YOU BE­COME A HA­BIT­UAL PROCRASTINATOR:

It is true that many of us leave things to be done at the last minute, ha­bit­u­ally... We think that “I have a lot of time to do this, it will not take too long” and spend our time do­ing unim­por­tant things. Even­tu­ally, the eleventh hour comes and goes leav­ing us and those who de­pended on us ut­terly frus­trated.

IM­PACT OF NOT KEEP­ING YOUR WORD

The prin­ci­ple of ‘My word is my com­mit­ment’ seems to be fall­ing out of use, es­pe­cially so when stand­ing by one’s com­mit­ment is in­con­ve­nient in any way. Rem­i­nisc­ing the old times when just a ver­bal prom­ise, cou­pled with a hand­shake, was kept come what may. Nowa­days, hun­dreds of pages go in draft­ing a con­tract and some le­gal minds look out for loop­holes to be plugged or ex­ploited, as the case may be.

HOW DOES IT IM­PACT YOU IF YOU DO NOT KEEP YOUR COM­MIT­MENT?

You lose your in­tegrity when there is no con­sis­tency be­tween your words and ac­tions.

Your trust­wor­thi­ness and re­li­a­bil­ity be­comes ques­tion­able.

Re­spect for you di­min­ishes in oth­ers’ eyes.

Your self-re­spect takes a beat­ing as well lead­ing to a loss in self-con­fi­dence, too.

WHAT SHOULD YOU DO TO MEET YOUR COM­MIT­MENTS?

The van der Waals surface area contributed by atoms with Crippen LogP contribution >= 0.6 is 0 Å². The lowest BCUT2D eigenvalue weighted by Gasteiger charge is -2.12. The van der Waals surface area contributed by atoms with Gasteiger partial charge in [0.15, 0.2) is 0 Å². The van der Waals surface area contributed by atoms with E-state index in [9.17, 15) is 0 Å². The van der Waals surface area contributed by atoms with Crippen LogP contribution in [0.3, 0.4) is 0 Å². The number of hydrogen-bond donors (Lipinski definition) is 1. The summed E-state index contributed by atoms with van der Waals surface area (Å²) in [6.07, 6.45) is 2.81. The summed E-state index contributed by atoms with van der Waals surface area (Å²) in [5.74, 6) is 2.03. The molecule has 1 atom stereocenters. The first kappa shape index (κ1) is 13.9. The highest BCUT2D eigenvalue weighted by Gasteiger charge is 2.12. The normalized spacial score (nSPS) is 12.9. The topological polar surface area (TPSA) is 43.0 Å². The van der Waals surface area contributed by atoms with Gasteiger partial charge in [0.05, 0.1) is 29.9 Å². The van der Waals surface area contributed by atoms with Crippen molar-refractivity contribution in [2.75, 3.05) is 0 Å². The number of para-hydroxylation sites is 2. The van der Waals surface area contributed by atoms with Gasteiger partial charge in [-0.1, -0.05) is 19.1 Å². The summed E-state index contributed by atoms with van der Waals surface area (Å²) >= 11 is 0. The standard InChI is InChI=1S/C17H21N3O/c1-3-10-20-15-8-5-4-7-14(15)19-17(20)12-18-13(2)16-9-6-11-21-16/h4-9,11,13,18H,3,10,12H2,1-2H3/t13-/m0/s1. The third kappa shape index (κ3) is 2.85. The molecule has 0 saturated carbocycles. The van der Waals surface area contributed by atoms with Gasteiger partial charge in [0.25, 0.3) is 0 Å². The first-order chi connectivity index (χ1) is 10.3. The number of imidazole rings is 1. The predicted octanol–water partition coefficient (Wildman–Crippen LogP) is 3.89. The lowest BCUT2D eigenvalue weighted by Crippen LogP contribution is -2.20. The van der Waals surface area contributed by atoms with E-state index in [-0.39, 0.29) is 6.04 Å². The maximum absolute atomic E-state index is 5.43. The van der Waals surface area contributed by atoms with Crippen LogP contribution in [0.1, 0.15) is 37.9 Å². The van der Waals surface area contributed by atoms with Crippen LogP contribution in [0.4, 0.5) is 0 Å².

Just a few steps will help you in keep­ing the com­mit­ments you make:

First, start keep­ing com­mit­ments that you make to your­self. “I shall start reg­u­lar ex­er­cises from to­mor­row”. Make sure that to­mor­row is the next day, not the to­mor­row that never comes.

Make fewer com­mit­ments, be it pro­fes­sion­ally or so­cially. Do not com­mit un­less you are ab­so­lutely sure of meet­ing them. Check upon your re­sources which will be re­quired to meet your com­mit­ments be­fore mak­ing one.

Write down your com­mit­ments. This is now sim­ple with al­most ev­ery­one hav­ing a smart phone which al­lows to set re­minders to keep your dead­lines on your radar. Do not let any­one else make com­mit­ments for you. This of­ten hap­pens in a work­place when a man­ager makes com­mit­ment to a client on your be­half. You end up be­ing ac­count­able for some­thing you never com­mit­ted to. En­sure that you are aware of the na­ture of the com­mit­ment and if you feel you can­not de­liver, rene­go­ti­ate. Keep your com­mu­ni­ca­tion un­am­bigu­ous. Do not as­sume any­thing or leave any­thing for your man­ager’s as­sump­tion.

Avoid over­com­mit­ment. Do not make new com­mit­ments with­out com­plet­ing what you al­ready have on your plate. Over­com­mit­ment will pile them up and leave you over­whelmed. Learn to say ‘no’, po­litely but firmly. You are not a su­per­hu­man that you can do every­thing at one go, you need to pace out your day and keep time for every­thing im­por­tant in your life.

Al­ways re­mem­ber one thing. Peo­ple do not mea­sure you on the ba­sis of com­mit­ments that you make; they mea­sure you on the com­mit­ments you meet.